Saturday, March 2, 2013

My Thoughts During Sede Vacante, Day Two

Inside, I have such joy at being Catholic, but I rarely talk how Catholicism makes me feel, because I think it offends Protestants. I don't want my joy to ever irritate or anger anyone, but it does, so I tend to want to prove my Catholicism first by reason and then I can gush emotionally. 

I know why I suppress my desire to prance about bursting forth with love of Christ and His Blessed Church, but I am not sure that is why other Catholics are so quiet. Perhaps it is because they, like me, don't want their relationship with the Lord mocked and derided. Catholics can be intimidated into silence because certain Protestants will (knowingly or unknowingly) place our theology and sincerity on trial. Sometimes we feel our relationship with Christ is examined and judged in a Protestant Inquisition with a pronouncement of "heretic" because we don't fall in line with what they decide a Christian should believe.

But that isn't the whole reason. I think there is a much deeper reason we do not look like Protestant evangelists. We don't go knocking door to door and hand out pamphlets. We don't give seminars, nor learn gospel proclaiming techniques with fake money or salesman-like pitches we take to the street. 

We tend to be quiet. (Unless you encounter some zealous Protestant converts to Catholicism and they will often use their known methods of proselytizing.)

Just as an observation, having been both a Protestant and Catholic, it seems that Protestants have the energy of a great "fan" in their religion. They are so excited to know Christ, they just can't help but tell everyone "who" they know. They want everyone else to be a fan of Christ. It's like knowing a great celebrity, Protestants will proclaim aloud their friendship with the greatest of the Kings of Kings, the biggest celebrity of all. 

That is what you are seeing with the zeal of a Jesus fanatic. And that is terrific! I felt that way too as Protestant. Jesus is my friend and I wanted the whole world to know how great that is and how they too can feel this wonderful and be assured of salvation when the Kingdom of God comes. We don't have to fear judgement, nor death, for Jesus loves us and died for us!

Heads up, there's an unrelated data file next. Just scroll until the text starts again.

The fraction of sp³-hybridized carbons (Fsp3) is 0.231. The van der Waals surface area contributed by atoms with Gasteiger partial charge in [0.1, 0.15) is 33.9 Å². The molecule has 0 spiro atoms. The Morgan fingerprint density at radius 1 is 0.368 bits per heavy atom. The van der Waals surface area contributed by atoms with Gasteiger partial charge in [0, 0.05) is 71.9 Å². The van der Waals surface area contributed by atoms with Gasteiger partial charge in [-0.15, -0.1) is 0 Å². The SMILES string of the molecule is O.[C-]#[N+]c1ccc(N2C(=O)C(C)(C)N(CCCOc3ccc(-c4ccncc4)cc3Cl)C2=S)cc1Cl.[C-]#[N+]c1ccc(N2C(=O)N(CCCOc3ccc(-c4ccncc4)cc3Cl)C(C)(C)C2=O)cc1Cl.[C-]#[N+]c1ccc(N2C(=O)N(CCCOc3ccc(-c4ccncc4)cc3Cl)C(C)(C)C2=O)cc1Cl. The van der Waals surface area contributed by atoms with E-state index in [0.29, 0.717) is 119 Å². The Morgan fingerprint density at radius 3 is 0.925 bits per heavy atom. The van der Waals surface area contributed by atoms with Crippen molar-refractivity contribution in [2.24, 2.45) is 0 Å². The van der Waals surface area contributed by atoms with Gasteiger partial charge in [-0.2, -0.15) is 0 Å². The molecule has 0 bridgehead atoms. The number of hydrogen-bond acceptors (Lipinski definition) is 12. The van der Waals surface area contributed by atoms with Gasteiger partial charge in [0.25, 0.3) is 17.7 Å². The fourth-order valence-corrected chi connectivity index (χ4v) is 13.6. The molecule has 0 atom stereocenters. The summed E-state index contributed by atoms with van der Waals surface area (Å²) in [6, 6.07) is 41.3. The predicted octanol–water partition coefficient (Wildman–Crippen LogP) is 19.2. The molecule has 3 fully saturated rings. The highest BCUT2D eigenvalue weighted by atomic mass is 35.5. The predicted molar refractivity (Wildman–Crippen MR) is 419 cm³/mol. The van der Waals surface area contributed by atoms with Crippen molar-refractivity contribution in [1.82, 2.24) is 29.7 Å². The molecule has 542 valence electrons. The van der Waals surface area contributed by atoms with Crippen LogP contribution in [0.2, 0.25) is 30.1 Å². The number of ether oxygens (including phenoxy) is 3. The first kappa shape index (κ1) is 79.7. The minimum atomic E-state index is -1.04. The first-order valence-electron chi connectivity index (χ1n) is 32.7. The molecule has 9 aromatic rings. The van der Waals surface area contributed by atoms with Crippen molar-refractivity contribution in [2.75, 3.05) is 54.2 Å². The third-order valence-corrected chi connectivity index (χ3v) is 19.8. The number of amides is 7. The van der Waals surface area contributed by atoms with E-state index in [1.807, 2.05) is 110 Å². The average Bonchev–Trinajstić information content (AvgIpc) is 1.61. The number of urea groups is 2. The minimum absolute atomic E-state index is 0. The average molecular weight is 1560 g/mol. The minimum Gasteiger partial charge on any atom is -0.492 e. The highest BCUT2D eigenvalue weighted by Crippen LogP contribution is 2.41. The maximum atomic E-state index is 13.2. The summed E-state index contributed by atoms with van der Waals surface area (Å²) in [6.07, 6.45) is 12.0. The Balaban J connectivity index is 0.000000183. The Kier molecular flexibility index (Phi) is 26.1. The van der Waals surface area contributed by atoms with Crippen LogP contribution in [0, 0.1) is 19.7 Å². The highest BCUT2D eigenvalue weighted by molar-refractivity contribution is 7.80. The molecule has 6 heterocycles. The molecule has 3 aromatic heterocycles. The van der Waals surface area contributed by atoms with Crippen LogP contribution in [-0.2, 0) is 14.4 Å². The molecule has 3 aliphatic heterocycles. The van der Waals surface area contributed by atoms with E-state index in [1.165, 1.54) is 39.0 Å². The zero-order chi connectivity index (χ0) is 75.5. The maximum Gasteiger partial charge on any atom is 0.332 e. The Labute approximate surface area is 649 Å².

Catholics think differently--not to say we have any less love for the gospel of Jesus Christ.  The 2000 year-old Catholic Church goes all the way back to Peter and see themselves as the Bride of Christ, already living securely inside the Kingdom. We are living eternity now within the security of the Kingdom of Heaven, for it is a church!

Just as the wife of the president doesn't go door to door announcing she is the president's wife, so the Bride of Christ doesn't announce to everyone she meets who she is. Instead, the Bride invites everyone to her and she gives them a banquet. She humbles herself to serve her guests and wants them to feel honored. The focus is shifted from a fan to a Bride. And that shift in perspective is important to understand when we dialogue as Protestants and Catholics.

My personal understanding: 

I grew up in Dallas during the 1960's and 1970's when my grandfather was a celebrity of sorts. He founded Ling-Tempco-Vought, Inc. and was wealthy. 

Many of my friends bragged that they were friends with the Ling family. They were so excited to come to my house and be a part of the rich and important people of Dallas. 

But having grown up inside the family, I was taught not to go around announcing who I was--and in fact, it didn't seem a big deal to me. In fact, it was natural. I was taught that it was my obligation to be gracious and invite people into my world so that they could be a part of what they thought was a great way of living. I was expected, even obligated, to do the giving, to be humble. I was to be gracious and kind and inclusive. 

It is just a different way of thinking. We should be accepting and understanding of both Protestant and Catholic perspectives. We should be careful not judge each other on how many times we say God's name or how emotionally we talk about our relationship with God. 

Catholics and Protestants are both going about the business of preaching the gospel of Jesus. Both are enthusiastic, both are wanting to bring others to Jesus, but they are done with a different understanding. One believes in silently serving, first. The other believes in shouting it from the housetops before even an introduction occurs! Both are wonderful. 

I loved being a Protestant and I love being a Catholic. Both have tender hearts towards Christ.